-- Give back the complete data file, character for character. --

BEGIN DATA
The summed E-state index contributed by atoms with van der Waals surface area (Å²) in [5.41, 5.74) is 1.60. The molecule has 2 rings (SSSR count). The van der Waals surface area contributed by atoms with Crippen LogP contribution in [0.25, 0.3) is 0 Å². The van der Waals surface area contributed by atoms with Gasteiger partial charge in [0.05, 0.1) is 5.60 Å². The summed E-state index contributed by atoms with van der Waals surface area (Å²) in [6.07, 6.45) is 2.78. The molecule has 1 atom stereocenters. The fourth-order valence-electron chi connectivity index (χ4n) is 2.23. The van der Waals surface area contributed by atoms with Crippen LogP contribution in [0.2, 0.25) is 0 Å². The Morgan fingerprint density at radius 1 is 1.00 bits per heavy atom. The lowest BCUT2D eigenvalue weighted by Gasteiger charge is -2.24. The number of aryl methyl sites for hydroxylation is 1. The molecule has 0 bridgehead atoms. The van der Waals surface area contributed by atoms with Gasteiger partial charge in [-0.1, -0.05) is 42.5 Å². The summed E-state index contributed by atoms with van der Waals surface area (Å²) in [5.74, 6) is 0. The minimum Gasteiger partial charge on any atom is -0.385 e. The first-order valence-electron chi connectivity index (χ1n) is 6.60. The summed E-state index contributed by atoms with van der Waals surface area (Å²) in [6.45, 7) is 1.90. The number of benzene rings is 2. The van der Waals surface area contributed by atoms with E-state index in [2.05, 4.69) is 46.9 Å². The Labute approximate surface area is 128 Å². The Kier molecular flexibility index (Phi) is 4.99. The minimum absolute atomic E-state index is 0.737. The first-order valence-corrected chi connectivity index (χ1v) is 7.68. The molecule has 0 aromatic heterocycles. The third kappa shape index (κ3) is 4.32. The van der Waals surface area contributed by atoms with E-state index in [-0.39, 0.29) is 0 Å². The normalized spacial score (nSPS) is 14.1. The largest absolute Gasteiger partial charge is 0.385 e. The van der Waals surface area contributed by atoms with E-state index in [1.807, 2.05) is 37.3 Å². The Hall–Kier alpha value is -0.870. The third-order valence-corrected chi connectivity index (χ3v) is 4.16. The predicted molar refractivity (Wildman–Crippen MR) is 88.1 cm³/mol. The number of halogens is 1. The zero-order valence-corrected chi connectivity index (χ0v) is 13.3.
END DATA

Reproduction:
The summed E-state index contributed by atoms with van der Waals surface area (Å²) in [5.41, 5.74) is 1.60. The molecule has 2 rings (SSSR count). The van der Waals surface area contributed by atoms with Crippen LogP contribution in [0.25, 0.3) is 0 Å². The van der Waals surface area contributed by atoms with Gasteiger partial charge in [0.05, 0.1) is 5.60 Å². The summed E-state index contributed by atoms with van der Waals surface area (Å²) in [6.07, 6.45) is 2.78. The molecule has 1 atom stereocenters. The fourth-order valence-electron chi connectivity index (χ4n) is 2.23. The van der Waals surface area contributed by atoms with Crippen LogP contribution in [0.2, 0.25) is 0 Å². The Morgan fingerprint density at radius 1 is 1.00 bits per heavy atom. The lowest BCUT2D eigenvalue weighted by Gasteiger charge is -2.24. The number of aryl methyl sites for hydroxylation is 1. The molecule has 0 bridgehead atoms. The van der Waals surface area contributed by atoms with Gasteiger partial charge in [-0.1, -0.05) is 42.5 Å². The summed E-state index contributed by atoms with van der Waals surface area (Å²) in [5.74, 6) is 0. The minimum Gasteiger partial charge on any atom is -0.385 e. The first-order valence-electron chi connectivity index (χ1n) is 6.60. The summed E-state index contributed by atoms with van der Waals surface area (Å²) in [6.45, 7) is 1.90. The number of benzene rings is 2. The van der Waals surface area contributed by atoms with E-state index in [2.05, 4.69) is 46.9 Å². The Labute approximate surface area is 128 Å². The Kier molecular flexibility index (Phi) is 4.99. The minimum absolute atomic E-state index is 0.737. The first-order valence-corrected chi connectivity index (χ1v) is 7.68. The molecule has 0 aromatic heterocycles. The third kappa shape index (κ3) is 4.32. The van der Waals surface area contributed by atoms with E-state index in [-0.39, 0.29) is 0 Å². The normalized spacial score (nSPS) is 14.1. The largest absolute Gasteiger partial charge is 0.385 e. The van der Waals surface area contributed by atoms with E-state index in [1.807, 2.05) is 37.3 Å². The Hall–Kier alpha value is -0.870. The third-order valence-corrected chi connectivity index (χ3v) is 4.16. The predicted molar refractivity (Wildman–Crippen MR) is 88.1 cm³/mol. The number of halogens is 1. The zero-order valence-corrected chi connectivity index (χ0v) is 13.3.